The OUC that the research team produced has an organic IR photodetector that absorbs IR light, creating electrons and holes. The electrons travel to a positive electrode, and the holes travel through the transport layer of the detector into the OLED. Inside the OLED, the holes combine with the electrons, which are injected via a negative electrode. Through this recombination process, visible light is emitted. The higher the voltage that is applied between the two electrodes, the more easily the charges generated by the IR light migrate into the OLED and recombine.

Electronic signal processing is not necessary with the OUC; the incoming, invisible SWIR light is instead amplified and displayed directly on the OLED screen. The color of the emitted visible light — blue, green, yellow, or red — can be adjusted by selecting the dye in the OLED.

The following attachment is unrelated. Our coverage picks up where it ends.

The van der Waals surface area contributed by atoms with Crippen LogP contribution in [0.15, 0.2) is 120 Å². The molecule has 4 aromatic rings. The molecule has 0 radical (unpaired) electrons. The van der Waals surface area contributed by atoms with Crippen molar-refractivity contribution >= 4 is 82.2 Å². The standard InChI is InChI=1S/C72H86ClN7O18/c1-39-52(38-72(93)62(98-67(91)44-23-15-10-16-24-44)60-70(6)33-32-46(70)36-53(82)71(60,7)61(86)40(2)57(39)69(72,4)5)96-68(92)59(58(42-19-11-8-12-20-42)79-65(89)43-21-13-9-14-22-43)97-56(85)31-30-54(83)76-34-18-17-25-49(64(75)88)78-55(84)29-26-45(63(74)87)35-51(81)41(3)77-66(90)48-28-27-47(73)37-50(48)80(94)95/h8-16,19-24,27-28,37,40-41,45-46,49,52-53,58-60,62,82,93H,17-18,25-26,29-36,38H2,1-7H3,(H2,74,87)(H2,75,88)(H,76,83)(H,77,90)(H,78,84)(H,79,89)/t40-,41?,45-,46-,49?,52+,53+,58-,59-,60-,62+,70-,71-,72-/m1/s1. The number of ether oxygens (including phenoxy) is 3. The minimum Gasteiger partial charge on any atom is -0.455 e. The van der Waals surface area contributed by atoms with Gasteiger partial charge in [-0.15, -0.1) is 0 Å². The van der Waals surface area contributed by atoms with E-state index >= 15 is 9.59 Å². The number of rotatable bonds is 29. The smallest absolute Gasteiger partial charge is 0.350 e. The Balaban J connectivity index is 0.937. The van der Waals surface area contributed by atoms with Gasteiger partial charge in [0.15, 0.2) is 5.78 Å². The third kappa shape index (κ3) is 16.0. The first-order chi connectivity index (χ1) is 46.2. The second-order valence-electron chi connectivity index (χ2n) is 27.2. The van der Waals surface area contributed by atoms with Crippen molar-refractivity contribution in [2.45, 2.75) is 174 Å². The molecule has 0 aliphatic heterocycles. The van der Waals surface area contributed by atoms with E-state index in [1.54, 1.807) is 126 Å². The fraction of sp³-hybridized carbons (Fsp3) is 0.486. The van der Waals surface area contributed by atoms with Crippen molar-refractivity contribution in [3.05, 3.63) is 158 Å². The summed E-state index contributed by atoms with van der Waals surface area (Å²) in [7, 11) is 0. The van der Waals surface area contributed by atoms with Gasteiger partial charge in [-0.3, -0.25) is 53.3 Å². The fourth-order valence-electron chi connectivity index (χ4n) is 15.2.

The researchers synthesized a series of organic dyes called squaraines to obtain dyes with selective light absorption that extended well into the SWIR wavelength range. In experiments, the organic photodetector demonstrated an external photon-to-current efficiency of over 30%. When the photodetector was combined with a fluorescent OLED, the result was an OUC with long-term stability and with peak sensitivity at 1020 nm, extending to beyond 1200 nm.